emotions, Reunions, Support

Approaching Your Birth Family

When I first found my maternal Uncle I pretty much barfed my entire personal journey and every last piece of information I had to him in an email. Until he received my email he had no idea that I existed. Nor did he really care. Why would he? I was just another random person in the world.

However, I knew he existed. I knew he was the youngest of six kids. I knew the names of his siblings and their ages and I knew the names and occupations of his parents. I’d carried that information around from house to house and through 3 marriages. That folder with my non-identifying information was my touchstone and I had turned the people in that folder into semi-fictional characters.

Every year that I couldn’t find them, the less real they became.

Thus the barfing the information into my Uncle’s email box.

In hindsight, I wouldn’t do that. Thankfully my Uncle is a gracious and kind human who was genuinely happy to be found. He welcomed me to the family with no strings attached.

Looking back, I have some recommendations in case you are looking for a way to reach out to your newly found biological relatives:

  • Stick to the facts that are directly pertinent to the person you’re communicating with. If your non-identifying information has personal details about other members of the family, leave it out.
  • When connecting with someone on a DNA site, stick to the DNA facts. It’s often best to resist the urge to state that you’re an adoptee looking for family. Many people on DNA sites are surprised to find out that a member of their family had an out-of-wedlock child and to identify yourself as such can shut down all future communications as the person tries to determine how to bring the subject up to their family. Instead, let the person know that you’re doing some DNA research and have found a connection and ask them if they’d be willing to communicate to try to find where you are related. (In my search I reached out to a third cousin match with my adoption story and he responded with an earful about his cheating brothers and some not-so-nice terms for his sisters. Frankly, he scared me and I stopped communicating with him pretty quickly. Yes, we are still DNA matches but not immediate cousins.)
  • Remind yourself that even though you’ve known about these people for years, they may have no idea you exist. Don’t take it personally if they ask you for proof or even respond saying that you must be mistaken. If the relative you are directly connected to is a sibling or parent who has died, the person you reach may want to protect that person’s name or reputation and thus deny any connection, even if they have suspicions and know for a fact that DNA doesn’t lie. It’s easier for them to keep the secret than to change the way they see the person in question.
  • Understand that any reaction isn’t personal. Although you share DNA you don’t have any other connection. Getting to know someone and building a relationship takes time. If they do or don’t want to continue conversation it’s not about you, it’s about them working through this new information.
  • Try to be an observer. Put your observer hat on and gauge which reactions are like ones you have and which you feel are so different. I started putting those in my “nature” vs. “nurture” files for future reference.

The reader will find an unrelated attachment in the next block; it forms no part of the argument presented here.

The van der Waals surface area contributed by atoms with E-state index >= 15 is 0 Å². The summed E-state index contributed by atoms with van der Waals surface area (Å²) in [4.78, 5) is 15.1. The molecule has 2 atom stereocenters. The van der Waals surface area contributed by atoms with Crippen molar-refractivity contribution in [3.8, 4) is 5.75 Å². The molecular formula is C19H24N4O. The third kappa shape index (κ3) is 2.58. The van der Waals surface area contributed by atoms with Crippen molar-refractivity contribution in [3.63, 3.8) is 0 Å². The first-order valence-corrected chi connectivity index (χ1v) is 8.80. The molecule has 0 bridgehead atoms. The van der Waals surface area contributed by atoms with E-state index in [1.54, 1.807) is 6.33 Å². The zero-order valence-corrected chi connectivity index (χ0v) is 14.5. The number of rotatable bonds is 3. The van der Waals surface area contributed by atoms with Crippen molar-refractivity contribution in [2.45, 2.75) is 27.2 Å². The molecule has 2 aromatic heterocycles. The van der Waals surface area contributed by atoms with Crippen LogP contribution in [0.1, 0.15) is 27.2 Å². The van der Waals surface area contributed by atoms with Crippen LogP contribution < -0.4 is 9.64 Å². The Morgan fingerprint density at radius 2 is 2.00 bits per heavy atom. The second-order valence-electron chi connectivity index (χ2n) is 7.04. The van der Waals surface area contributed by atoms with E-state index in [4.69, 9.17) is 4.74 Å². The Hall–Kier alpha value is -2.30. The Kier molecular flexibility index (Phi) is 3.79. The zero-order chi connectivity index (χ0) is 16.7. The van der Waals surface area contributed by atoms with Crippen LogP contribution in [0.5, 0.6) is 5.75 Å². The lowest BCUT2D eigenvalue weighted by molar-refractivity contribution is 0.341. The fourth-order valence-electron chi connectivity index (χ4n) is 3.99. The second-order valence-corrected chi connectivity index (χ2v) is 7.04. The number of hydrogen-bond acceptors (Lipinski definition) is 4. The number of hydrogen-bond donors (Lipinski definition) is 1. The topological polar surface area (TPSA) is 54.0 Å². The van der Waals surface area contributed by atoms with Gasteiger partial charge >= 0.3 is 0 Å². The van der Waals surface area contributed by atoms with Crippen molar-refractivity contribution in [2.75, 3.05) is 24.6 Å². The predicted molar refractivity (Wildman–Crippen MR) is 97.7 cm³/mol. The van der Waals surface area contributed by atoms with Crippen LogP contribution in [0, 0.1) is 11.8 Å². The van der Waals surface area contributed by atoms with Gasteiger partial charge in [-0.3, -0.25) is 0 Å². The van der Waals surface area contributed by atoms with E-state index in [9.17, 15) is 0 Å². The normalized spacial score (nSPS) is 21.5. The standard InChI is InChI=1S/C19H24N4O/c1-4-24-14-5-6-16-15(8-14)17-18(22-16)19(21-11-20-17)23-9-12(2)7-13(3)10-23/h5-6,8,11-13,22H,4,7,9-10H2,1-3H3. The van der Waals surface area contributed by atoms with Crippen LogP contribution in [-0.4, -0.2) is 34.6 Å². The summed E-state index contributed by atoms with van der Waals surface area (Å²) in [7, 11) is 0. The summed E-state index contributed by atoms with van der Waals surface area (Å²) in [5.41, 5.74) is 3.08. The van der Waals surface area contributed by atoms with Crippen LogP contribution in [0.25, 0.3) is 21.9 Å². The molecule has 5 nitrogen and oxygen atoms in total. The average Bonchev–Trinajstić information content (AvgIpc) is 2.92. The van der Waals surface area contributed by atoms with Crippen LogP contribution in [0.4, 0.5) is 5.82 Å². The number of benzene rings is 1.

• Respect the other person. I know many adoptees don’t agree with me on this point and that’s okay. As a human, I believe we all have a right to our feelings and our own process, even if it’s difficult. I wanted people in my biological family to like me and be okay with me being in their world. I wanted them to like me. Even so, I respect the feelings of those who aren’t psyched to have me throwing a wrench in their lives. I don’t like it. I just remember that it isn’t about me and that it’s not my job to judge them or convince them.
  • Feel your feelings. As Adoptees, we are prone to compartmentalizing our feelings and turning off our feelings if they are uncomfortable. We may do this by lashing out at the person in question or others in general or we may do it by shutting down. Either isn’t an optimal solution for the long term. If you’re sad, own it. If you’re angry, feel it. Let your feelings sit with you and then they dissipate. If you shove them away or pretend they don’t exist you end up prolonging the pain. (I recommend finding an outlet to deal with your feelings – for me, it’s writing and painting.)
  • Give it time. When my biological father and I first spoke on the phone he was shocked! He had no idea I existed. My biological mother sort of disappeared from his life when she got pregnant (as he recalls) and here I was, 52 years later saying, “Here’s a cigar! You’ve got a girl!” While he was gracious, he needs time to process this information and I understand that. I’m hopeful that someday we’ll get to know each other.
  • Ask for help and support if you need it. Adoptees don’t love sharing our “stuff” with others, but asking for help and support are truly outstanding ways to cope with the feelings that come up during a first connection. If you have a social worker, a search angel, a coach or a therapist use them to help you. Or tap into your friends, clergy or other people who can hold the space that you need to navigate this new situation in your life.
  • Resist the temptation to wallow in anything. Whether it’s pain or joy, instead of blasting it everywhere right away, give yourself time to process what is happening in ways that are healthy and affirming for you. There’s a big difference between feeling your feelings and wallowing – one is enriching and the other is destructive. If you’re not sure of the difference, please find someone who can help.

In no way is this a comprehensive list, but hopefully it will help you navigate the process of meeting your biological family.

Those of you who have gone through this – what else would you add?